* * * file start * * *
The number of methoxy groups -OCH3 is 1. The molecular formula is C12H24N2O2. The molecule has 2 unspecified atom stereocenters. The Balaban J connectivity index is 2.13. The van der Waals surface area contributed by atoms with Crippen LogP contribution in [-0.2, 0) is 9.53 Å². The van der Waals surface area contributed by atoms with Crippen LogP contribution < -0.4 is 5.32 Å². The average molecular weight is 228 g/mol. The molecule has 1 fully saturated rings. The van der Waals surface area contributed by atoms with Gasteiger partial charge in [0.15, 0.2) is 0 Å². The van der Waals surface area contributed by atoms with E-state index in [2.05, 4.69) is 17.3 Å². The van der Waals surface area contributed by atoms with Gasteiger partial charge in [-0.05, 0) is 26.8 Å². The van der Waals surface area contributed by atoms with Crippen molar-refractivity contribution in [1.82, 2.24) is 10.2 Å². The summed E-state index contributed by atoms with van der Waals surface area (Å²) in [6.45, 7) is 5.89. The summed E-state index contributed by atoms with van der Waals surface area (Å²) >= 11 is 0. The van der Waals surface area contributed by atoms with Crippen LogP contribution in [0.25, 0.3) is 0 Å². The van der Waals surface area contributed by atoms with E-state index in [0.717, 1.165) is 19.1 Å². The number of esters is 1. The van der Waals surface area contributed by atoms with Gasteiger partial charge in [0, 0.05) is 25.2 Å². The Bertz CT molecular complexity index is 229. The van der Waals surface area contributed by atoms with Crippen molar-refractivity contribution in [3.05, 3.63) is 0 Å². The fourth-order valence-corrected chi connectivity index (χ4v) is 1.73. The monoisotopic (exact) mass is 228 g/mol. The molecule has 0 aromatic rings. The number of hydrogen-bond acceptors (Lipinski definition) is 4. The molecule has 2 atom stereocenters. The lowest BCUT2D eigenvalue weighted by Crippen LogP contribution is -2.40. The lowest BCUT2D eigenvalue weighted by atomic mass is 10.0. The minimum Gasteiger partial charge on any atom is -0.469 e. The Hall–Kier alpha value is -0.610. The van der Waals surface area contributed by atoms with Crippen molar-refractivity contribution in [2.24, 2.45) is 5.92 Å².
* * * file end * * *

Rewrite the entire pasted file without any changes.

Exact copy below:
The number of methoxy groups -OCH3 is 1. The molecular formula is C12H24N2O2. The molecule has 2 unspecified atom stereocenters. The Balaban J connectivity index is 2.13. The van der Waals surface area contributed by atoms with Crippen LogP contribution in [-0.2, 0) is 9.53 Å². The van der Waals surface area contributed by atoms with Crippen LogP contribution < -0.4 is 5.32 Å². The average molecular weight is 228 g/mol. The molecule has 1 fully saturated rings. The van der Waals surface area contributed by atoms with Gasteiger partial charge in [0.15, 0.2) is 0 Å². The van der Waals surface area contributed by atoms with E-state index in [2.05, 4.69) is 17.3 Å². The van der Waals surface area contributed by atoms with Gasteiger partial charge in [-0.05, 0) is 26.8 Å². The van der Waals surface area contributed by atoms with Crippen molar-refractivity contribution in [1.82, 2.24) is 10.2 Å². The summed E-state index contributed by atoms with van der Waals surface area (Å²) in [6.45, 7) is 5.89. The summed E-state index contributed by atoms with van der Waals surface area (Å²) >= 11 is 0. The van der Waals surface area contributed by atoms with Crippen LogP contribution in [0.25, 0.3) is 0 Å². The van der Waals surface area contributed by atoms with E-state index in [0.717, 1.165) is 19.1 Å². The number of esters is 1. The van der Waals surface area contributed by atoms with Gasteiger partial charge in [0, 0.05) is 25.2 Å². The Bertz CT molecular complexity index is 229. The van der Waals surface area contributed by atoms with Crippen molar-refractivity contribution in [3.05, 3.63) is 0 Å². The fourth-order valence-corrected chi connectivity index (χ4v) is 1.73. The monoisotopic (exact) mass is 228 g/mol. The molecule has 0 aromatic rings. The number of hydrogen-bond acceptors (Lipinski definition) is 4. The molecule has 2 atom stereocenters. The lowest BCUT2D eigenvalue weighted by Crippen LogP contribution is -2.40. The lowest BCUT2D eigenvalue weighted by atomic mass is 10.0. The minimum Gasteiger partial charge on any atom is -0.469 e. The Hall–Kier alpha value is -0.610. The van der Waals surface area contributed by atoms with Crippen molar-refractivity contribution in [2.24, 2.45) is 5.92 Å².